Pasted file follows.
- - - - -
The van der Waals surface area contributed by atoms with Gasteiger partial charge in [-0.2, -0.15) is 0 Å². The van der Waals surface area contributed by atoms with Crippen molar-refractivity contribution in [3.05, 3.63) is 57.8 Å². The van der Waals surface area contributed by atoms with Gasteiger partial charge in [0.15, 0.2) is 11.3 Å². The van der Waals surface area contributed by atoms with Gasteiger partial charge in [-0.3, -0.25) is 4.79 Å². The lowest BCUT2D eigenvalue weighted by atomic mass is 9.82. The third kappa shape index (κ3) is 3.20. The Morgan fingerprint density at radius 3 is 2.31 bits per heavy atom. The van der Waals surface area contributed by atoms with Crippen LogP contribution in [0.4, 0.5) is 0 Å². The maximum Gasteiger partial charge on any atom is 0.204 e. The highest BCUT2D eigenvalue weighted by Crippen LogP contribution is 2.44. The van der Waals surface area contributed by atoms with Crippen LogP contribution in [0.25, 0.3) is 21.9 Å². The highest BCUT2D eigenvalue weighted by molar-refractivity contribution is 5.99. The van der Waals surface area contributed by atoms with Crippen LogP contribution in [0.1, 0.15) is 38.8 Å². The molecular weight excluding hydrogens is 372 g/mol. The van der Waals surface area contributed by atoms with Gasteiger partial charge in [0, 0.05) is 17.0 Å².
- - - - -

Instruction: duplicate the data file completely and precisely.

The van der Waals surface area contributed by atoms with Gasteiger partial charge in [-0.2, -0.15) is 0 Å². The van der Waals surface area contributed by atoms with Crippen molar-refractivity contribution in [3.05, 3.63) is 57.8 Å². The van der Waals surface area contributed by atoms with Gasteiger partial charge in [0.15, 0.2) is 11.3 Å². The van der Waals surface area contributed by atoms with Gasteiger partial charge in [-0.3, -0.25) is 4.79 Å². The lowest BCUT2D eigenvalue weighted by atomic mass is 9.82. The third kappa shape index (κ3) is 3.20. The Morgan fingerprint density at radius 3 is 2.31 bits per heavy atom. The van der Waals surface area contributed by atoms with Crippen LogP contribution in [0.4, 0.5) is 0 Å². The maximum Gasteiger partial charge on any atom is 0.204 e. The highest BCUT2D eigenvalue weighted by Crippen LogP contribution is 2.44. The van der Waals surface area contributed by atoms with Crippen LogP contribution in [0.25, 0.3) is 21.9 Å². The highest BCUT2D eigenvalue weighted by molar-refractivity contribution is 5.99. The van der Waals surface area contributed by atoms with Crippen LogP contribution in [0.1, 0.15) is 38.8 Å². The molecular weight excluding hydrogens is 372 g/mol. The van der Waals surface area contributed by atoms with Gasteiger partial charge in [0, 0.05) is 17.0 Å².